Either way, this is the second Harley electric concept that we actually saw being tested in prototype form.

This model was also brought to Aspen in 2019 where it underwent street testing.

Unlike the light electric dirt bike from Option 2, this Harley electric moped would be a street-legal machine designed for personal transport.

The open frame would offer utility and the low-power design would mean that Harley could save a heap on smaller motors and batteries.

That might even translate into realistic prices that your average college student could afford.

This model definitely appears targeted toward a younger crowd. We’ve seen various prototypes so far with various stages of fit and finish, but all have included somewhat skateboard-like decks as the running board foot rests. The original prototype literally used a skateboard deck sawed in half. If that doesn’t scream “Fellow kids,” I don’t know what does.

harley-davidson electric scooter

At this point we have no idea what the specs for such a LiveWire electric moped might be.

It would make sense to limit the max speed to 30 mph (48 km/h) because that is the legal limit for moped-class vehicles in many US states. With that speed limit, many states allow the vehicles to be registered as mopeds, regardless of whether or not they have pedals, and then riders can operate them with just a normal car driver’s license. Alternatively, there could be multiple models with different power and speed levels to accommodate different riders and uses cases.

If LiveWire can release what is effectively a mini electric motorcycle that doesn’t require a motorcycle license, that could be huge for accessibility. Startups like Revel and Lime have shown that young urban riders are keen to commute on shared electric mopeds. Now LiveWire could find out if those same riders would be interested in buying one if it looked cooler and was priced low enough.

In fact, I wrote an op-ed nearly one year ago to the day explaining why this should be next electric motorbike Harley releases.

I can 100% see these things zipping around college campuses or beach towns, young couples riding them together as fun and affordable transportation. This could be for today’s young adults what the Honda 50 was for my parent’s generation: freedom and fun on two wheels. Only this time, it would be electric.

Option 4: LiveWire electric mountain bike

The fourth concept seen in the H-D electric concept art grid is a full-suspension electric mountain bike.

It seems to use a similar looking battery to the light electric dirt bike concept and even shares some of the same design. But its functional pedals would clearly make this a bicycle-class product.

Harley-Davidson famously developed multiple urban electric bicycles in house and then spun them off into a dedicated e-bike brand known as Serial 1.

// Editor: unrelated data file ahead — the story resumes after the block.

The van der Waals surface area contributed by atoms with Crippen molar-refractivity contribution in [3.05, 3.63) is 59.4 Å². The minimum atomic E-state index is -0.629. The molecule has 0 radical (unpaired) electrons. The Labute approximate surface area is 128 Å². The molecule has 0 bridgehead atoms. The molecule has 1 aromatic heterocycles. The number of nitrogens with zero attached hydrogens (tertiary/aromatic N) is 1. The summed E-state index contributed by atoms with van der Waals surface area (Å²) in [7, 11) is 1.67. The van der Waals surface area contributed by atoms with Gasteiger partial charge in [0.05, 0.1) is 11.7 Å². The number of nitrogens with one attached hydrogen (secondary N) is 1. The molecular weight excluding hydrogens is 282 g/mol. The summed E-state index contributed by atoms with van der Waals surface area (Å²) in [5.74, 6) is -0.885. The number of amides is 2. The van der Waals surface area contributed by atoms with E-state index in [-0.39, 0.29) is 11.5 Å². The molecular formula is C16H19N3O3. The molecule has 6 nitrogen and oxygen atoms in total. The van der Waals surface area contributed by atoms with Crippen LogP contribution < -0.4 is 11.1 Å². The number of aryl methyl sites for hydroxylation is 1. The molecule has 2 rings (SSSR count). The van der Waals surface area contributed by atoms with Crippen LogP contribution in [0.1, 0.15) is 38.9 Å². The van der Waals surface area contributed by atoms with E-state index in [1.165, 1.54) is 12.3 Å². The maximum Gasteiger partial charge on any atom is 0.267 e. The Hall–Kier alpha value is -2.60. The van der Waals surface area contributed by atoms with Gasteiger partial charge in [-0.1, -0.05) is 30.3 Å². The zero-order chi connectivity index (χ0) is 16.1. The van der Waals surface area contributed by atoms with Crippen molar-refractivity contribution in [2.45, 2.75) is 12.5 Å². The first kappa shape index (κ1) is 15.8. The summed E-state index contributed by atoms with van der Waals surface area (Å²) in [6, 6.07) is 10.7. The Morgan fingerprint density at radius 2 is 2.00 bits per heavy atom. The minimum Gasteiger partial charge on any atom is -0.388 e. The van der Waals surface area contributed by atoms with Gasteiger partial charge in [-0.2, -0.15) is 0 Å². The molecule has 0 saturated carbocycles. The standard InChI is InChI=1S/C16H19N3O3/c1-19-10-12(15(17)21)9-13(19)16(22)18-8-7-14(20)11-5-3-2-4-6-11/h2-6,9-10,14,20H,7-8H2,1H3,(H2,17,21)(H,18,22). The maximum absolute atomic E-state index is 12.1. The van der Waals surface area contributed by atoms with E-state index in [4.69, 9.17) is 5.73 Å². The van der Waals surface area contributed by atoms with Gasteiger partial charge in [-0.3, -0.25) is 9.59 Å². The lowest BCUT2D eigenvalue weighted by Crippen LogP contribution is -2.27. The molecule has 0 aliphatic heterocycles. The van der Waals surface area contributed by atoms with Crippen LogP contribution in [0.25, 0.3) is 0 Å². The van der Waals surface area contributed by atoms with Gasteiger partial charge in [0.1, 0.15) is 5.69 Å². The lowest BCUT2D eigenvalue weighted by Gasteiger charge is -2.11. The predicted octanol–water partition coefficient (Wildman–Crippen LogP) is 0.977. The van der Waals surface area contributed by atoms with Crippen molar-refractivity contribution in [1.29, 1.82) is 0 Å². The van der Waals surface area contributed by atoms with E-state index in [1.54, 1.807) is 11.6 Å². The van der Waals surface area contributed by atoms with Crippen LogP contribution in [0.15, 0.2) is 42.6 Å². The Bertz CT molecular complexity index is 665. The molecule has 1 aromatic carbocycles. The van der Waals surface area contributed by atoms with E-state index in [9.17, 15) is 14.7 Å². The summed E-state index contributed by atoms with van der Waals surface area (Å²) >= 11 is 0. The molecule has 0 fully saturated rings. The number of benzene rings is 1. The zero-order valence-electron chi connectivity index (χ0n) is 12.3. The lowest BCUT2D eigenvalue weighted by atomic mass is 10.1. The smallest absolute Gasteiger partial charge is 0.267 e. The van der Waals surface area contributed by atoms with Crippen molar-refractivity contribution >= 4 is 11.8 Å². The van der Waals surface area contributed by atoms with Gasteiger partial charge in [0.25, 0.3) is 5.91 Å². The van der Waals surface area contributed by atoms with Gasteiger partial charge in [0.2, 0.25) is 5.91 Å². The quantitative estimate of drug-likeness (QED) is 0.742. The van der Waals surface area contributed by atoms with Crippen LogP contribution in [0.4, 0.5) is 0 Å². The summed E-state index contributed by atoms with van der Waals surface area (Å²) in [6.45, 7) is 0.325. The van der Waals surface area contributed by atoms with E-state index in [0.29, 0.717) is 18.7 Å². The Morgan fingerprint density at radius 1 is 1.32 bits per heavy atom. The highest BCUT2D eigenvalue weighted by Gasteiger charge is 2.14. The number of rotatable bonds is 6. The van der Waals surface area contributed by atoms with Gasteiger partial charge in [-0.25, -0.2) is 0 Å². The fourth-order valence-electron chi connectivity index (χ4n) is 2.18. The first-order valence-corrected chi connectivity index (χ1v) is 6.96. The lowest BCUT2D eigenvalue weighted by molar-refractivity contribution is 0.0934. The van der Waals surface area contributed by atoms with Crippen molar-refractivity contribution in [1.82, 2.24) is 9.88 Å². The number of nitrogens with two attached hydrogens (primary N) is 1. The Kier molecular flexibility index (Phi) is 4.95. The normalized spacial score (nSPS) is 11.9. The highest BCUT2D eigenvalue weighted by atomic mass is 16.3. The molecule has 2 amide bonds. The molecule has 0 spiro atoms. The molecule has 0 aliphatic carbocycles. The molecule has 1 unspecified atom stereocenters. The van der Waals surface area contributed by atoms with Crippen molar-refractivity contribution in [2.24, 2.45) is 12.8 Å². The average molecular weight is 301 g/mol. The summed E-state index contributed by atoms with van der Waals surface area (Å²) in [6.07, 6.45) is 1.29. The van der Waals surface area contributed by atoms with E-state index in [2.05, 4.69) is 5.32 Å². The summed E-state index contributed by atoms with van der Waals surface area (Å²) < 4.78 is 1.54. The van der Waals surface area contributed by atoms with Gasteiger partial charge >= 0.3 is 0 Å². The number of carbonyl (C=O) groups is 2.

We actually got the first-ever press ride to test out the e-bikes in Milwaukee last November, and they are a masterclass in design.

Despite the Serial 1 e-bikes launching as strong contenders in the electric bicycle space, we haven’t heard a single word about any potential full-suspension electric mountain bikes from Harley.

The only hint that the product was ever in consideration was that original concept art released in 2018. Ever since, the product has either been on super double secret lockdown or has simply not been explored further.

I don’t think this one is likely as the first LiveWire branded product. If a Harley electric mountain bike is coming one day, it will almost certainly be launched under the Serial 1 brand, not as a LiveWire product.

Option 5: A LiveWire LiveWire electric motorcycle

The last option for the first LiveWire branded product could be the LiveWire motorcycle itself.

The 2021 bike is technically still a Harley-Davidson product and carries the H-D badge.

It theoretically could be rereleased under the new LiveWire brand. If so, and if it doesn’t change its name, then it could conceivably become the LiveWire LiveWire.

That would be the most boring option of all, so let’s hope that’s not what is waiting in store for us on July 8.

harley-davidson livewire electric motorcycle

Electrek’s take

Here’s where I get to place my bet.

Of all the options listed, I think the LiveWire electric moped is the most likely.

Not only is it the option with the lowest barrier to entry and the largest potential market, but we’ve seen hints along the way that H-D has actually made solid progress on the project.

Design filings discovered early last year show what appears to be a more production-ready version of the electric moped. That’s hardly a guarantee though. Those filings are nearly a year and a half old now, and the project could have been killed off since then.

I also happened to have grilled Harley fairly hard earlier this spring – perhaps too hard – for letting a Chinese motorcycle manufacturer rip off the moped concept and appear to beat H-D to market with it. So who knows, maybe the big wigs in Milwaukee realized I was right and that it was time to shift their moped into high gear (or more likely they had this planned all along and I just happen to suffer from delusions of grandeur).

What do you think? Which option would you like to see Harley roll out as the first LiveWire branded electric motorcycle? Let us know in the comments below!